Côte d’Ivoire: Taking to the skies
On October 30, Air Côte d’Ivoire (ACI), the country’s new national airline, launched its inaugural flight from the Ivorian economic capital, Abidjan, to Dakar, Senegal. Like many West African countries, Côte d’Ivoire has repeatedly struggled to maintain a national carrier, faced with price-sensitive consumers, expensive landing fees and muted demand. However, the government is hoping that the recent unveiling of ACI will buck the regional trend and capitalise on an increase in flights to the country’s main international hub in Abidjan.
ACI was founded in May 2012 as a partnership between the national government, Air France and the international Aga Khan Fund for Economic Development (AKFED). At present, the government holds a 65% ownership stake in the new company, while Air France holds 20% and AKFED, 15%. The airline started with CFA2.5bn (€3.81m) in capital, which is expected to grow to CFA25bn (€38.11m) in the near term. Fellow national carriers Air Mali and Air Burkina, both of which are part-owned by AKFED, will share services and infrastructure with the new start-up, to streamline services and operations.
At present, the airline’s fleet consists of two Airbus A319s. Each is equipped with 12 business-class seats and 96 economy-class seats. Commercial operations for the airline began on November 12. At the outset, ACI will focus on offering flights to capitals in West and Central Africa, including Bamako, Brazzaville, Dakar, and Douala. Domestic flights are slated to begin sometime in early 2013. ACI aims to carry 300,000 passengers within its first year of operations.
ACI is the country’s latest attempt at forming a national airline since the failure of Air Ivoire in 2011. The drop in demand following the political crisis of 2011 helped hasten the closure of Air Ivoire, but a bigger factor in its decline was its heavy debts. Historically, air travel between West African cities has been marked by exorbitant ticket prices, few connections and generally unreliable technical and customer service, providing a challenge not only to travellers but also to investors.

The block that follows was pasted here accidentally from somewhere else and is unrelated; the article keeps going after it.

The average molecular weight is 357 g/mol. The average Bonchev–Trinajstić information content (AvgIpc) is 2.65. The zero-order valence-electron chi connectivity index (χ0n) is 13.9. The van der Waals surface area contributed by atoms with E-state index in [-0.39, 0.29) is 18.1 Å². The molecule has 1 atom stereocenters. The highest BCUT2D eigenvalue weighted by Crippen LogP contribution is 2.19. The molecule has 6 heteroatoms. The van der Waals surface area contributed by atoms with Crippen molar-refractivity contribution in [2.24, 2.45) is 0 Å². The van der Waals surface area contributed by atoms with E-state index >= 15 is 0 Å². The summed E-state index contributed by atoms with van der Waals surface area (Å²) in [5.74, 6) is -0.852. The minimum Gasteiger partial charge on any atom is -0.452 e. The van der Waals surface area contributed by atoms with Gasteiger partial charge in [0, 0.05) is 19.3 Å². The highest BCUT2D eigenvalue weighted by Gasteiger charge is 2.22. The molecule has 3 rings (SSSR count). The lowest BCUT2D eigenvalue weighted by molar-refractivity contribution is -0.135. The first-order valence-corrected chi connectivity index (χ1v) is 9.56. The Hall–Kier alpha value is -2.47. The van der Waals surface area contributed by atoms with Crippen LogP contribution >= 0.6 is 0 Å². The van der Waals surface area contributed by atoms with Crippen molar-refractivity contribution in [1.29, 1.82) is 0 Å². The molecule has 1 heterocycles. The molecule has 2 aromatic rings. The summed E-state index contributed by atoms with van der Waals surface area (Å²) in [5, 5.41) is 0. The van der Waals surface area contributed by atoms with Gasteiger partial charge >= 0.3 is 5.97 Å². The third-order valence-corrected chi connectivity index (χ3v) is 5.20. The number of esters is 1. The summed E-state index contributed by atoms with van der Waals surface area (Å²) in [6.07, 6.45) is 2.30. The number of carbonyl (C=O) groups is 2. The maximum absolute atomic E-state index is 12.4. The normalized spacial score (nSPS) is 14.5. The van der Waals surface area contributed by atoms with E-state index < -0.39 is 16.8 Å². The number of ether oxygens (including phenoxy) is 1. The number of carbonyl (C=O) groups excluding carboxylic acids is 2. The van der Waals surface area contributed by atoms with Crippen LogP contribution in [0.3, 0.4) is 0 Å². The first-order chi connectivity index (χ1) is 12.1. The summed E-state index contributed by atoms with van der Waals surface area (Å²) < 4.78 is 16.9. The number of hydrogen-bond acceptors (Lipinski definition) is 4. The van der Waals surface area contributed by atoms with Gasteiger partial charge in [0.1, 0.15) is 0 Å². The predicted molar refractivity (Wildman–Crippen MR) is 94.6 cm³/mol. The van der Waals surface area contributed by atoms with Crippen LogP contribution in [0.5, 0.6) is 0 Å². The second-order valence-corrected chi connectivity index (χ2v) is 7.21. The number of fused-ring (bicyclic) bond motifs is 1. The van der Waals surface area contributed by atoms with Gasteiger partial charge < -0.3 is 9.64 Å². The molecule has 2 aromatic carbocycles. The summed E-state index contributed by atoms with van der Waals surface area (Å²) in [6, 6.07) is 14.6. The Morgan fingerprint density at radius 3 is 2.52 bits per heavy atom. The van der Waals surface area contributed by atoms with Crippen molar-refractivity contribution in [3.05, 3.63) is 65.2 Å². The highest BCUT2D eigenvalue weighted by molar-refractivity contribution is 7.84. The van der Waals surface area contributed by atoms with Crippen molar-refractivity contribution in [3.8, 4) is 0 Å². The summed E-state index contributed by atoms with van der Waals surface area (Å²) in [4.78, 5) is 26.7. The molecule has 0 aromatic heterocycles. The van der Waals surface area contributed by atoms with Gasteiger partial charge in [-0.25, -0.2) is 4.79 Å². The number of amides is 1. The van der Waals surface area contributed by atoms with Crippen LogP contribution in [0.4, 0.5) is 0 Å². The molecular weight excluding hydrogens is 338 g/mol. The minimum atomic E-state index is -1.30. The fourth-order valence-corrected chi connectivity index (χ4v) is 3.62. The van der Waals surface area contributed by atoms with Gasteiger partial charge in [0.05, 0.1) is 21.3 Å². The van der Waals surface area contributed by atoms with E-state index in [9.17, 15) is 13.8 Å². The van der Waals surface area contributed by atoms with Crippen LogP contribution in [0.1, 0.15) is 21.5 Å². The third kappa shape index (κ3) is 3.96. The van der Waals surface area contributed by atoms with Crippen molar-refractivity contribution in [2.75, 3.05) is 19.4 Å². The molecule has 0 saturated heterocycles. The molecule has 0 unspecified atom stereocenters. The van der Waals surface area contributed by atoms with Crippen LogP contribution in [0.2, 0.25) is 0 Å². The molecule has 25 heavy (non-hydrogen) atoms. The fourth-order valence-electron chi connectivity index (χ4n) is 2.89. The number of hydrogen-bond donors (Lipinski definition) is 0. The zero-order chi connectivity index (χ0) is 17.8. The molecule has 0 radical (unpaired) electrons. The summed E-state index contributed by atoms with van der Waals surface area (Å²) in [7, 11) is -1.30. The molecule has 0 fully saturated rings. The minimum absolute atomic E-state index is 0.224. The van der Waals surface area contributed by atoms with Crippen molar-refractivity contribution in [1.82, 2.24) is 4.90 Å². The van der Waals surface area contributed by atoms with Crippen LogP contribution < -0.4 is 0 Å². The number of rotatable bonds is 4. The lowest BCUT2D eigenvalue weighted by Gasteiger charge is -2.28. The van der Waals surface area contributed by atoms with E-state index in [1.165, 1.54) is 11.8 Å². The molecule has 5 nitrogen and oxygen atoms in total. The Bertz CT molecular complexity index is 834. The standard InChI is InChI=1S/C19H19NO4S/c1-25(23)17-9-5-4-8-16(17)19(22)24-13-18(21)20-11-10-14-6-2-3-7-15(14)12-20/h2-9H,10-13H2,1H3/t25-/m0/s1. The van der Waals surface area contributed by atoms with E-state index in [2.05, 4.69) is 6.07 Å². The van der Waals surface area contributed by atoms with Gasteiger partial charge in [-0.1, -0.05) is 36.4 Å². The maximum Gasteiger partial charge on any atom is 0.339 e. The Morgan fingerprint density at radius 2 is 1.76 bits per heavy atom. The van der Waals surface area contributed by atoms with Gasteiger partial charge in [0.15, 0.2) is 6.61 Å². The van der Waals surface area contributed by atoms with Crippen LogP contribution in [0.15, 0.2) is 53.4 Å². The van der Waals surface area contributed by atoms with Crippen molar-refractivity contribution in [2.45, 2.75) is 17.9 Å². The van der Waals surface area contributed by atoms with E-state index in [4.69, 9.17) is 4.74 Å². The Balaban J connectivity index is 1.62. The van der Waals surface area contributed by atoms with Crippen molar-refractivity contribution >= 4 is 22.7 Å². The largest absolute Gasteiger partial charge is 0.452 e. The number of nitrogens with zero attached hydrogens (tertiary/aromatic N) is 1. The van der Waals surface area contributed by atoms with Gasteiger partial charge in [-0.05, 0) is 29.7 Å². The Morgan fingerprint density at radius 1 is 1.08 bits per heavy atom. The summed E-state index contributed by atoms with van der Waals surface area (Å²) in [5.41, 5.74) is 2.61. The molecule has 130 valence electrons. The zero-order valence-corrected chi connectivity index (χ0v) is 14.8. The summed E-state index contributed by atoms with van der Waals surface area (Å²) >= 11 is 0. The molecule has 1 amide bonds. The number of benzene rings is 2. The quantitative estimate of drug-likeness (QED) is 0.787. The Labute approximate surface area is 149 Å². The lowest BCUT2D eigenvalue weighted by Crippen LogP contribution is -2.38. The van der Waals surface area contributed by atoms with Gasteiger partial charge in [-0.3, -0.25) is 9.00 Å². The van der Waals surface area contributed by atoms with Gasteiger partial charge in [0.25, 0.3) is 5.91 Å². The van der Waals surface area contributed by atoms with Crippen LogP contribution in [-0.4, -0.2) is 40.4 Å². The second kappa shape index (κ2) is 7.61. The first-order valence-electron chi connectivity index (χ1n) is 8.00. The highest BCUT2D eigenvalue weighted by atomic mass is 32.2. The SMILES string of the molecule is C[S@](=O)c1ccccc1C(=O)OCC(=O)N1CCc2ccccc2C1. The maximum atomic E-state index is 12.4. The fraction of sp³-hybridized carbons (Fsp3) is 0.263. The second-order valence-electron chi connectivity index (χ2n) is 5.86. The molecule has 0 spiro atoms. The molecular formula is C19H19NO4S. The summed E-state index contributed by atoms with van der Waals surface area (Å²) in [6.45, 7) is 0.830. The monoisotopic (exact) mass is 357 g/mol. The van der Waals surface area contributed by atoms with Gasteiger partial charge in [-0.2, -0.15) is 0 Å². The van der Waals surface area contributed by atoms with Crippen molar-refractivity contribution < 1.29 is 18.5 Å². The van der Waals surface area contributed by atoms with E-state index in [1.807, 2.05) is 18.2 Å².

Air Ivoire was far from the only victim. Ghana International Airlines, for example, which was majority-owned by the Ghanaian government, suspended operations in 2010 after only five years of service. Air Senegal International, which was founded 50 years ago, stopped flying in 2009 following a dispute between shareholders Royal Air Maroc and the Senegalese government.
However, with broader economic growth rising and purchasing power increasing in West Africa, investors have become increasing bullish on the region’s aviation potential, not only in terms of service but also in terms of infrastructure.
In addition to the creation of ACI, Gaoussou Touré, the minister of transport, recently announced the “Aerocite d’Abidjan” aviation initiative. Aerocite d’Abidjan aims for the Felix Houphouët Boigny Airport, which is located in Abidjan, to welcome 10m passengers annually by 2020. To reach this goal, Touré has allowed for the addition of a new runway at the airport, as well as general equipment upgrades throughout the facility.
Perhaps one of the aviation sector’s greatest challenges at the moment is the lack of clearance from the US-based Transport Security Administration (TSA) for the Felix Houphouët Boigny Airport. This means that, at present, no flights can travel directly between Abidjan and the US, meaning that all passengers travelling between these destinations must transit through airports with TSA clearance. In a recent public statement, Touré appeared optimistic that the airport’s facilities and security were up to par and that it has the potential to receive TSA clearance in 2013.
With or without TSA clearance, the Felix Houphouët Boigny Airport continues to welcome an ever-growing number of international and regional carriers, up from around 10 in June 2011 to 20 in September 2012. The airport is currently served by South African Airways, Turkish Airlines, Royal Air Maroc, Emirates, Brussels Airline and Air France, among others.
Meanwhile, several regional carriers recently announced plans to either begin flights to Abidjan or increase flight frequencies to the city. Arik Air, the six-year-old Nigerian airline, plans to begin flights to Abidjan soon, and Accra-based Starbow Airlines began flights to Abidjan on November 8, offering five flights per week, aimed specifically at serving business travellers.
In the face of increasing flight frequency, Côte d’Ivoire’s new airline will have to compete fiercely to reach profitability, as an ever-growing number of international carriers attempt to establish routes to the city. The good news is the country’s economic growth has helped bolster demand and if the current level of competition in the sector keeps pace, Ivorian and international travellers alike will benefit from more comfortable flights, better connections, and less expensive tickets to and from Abidjan.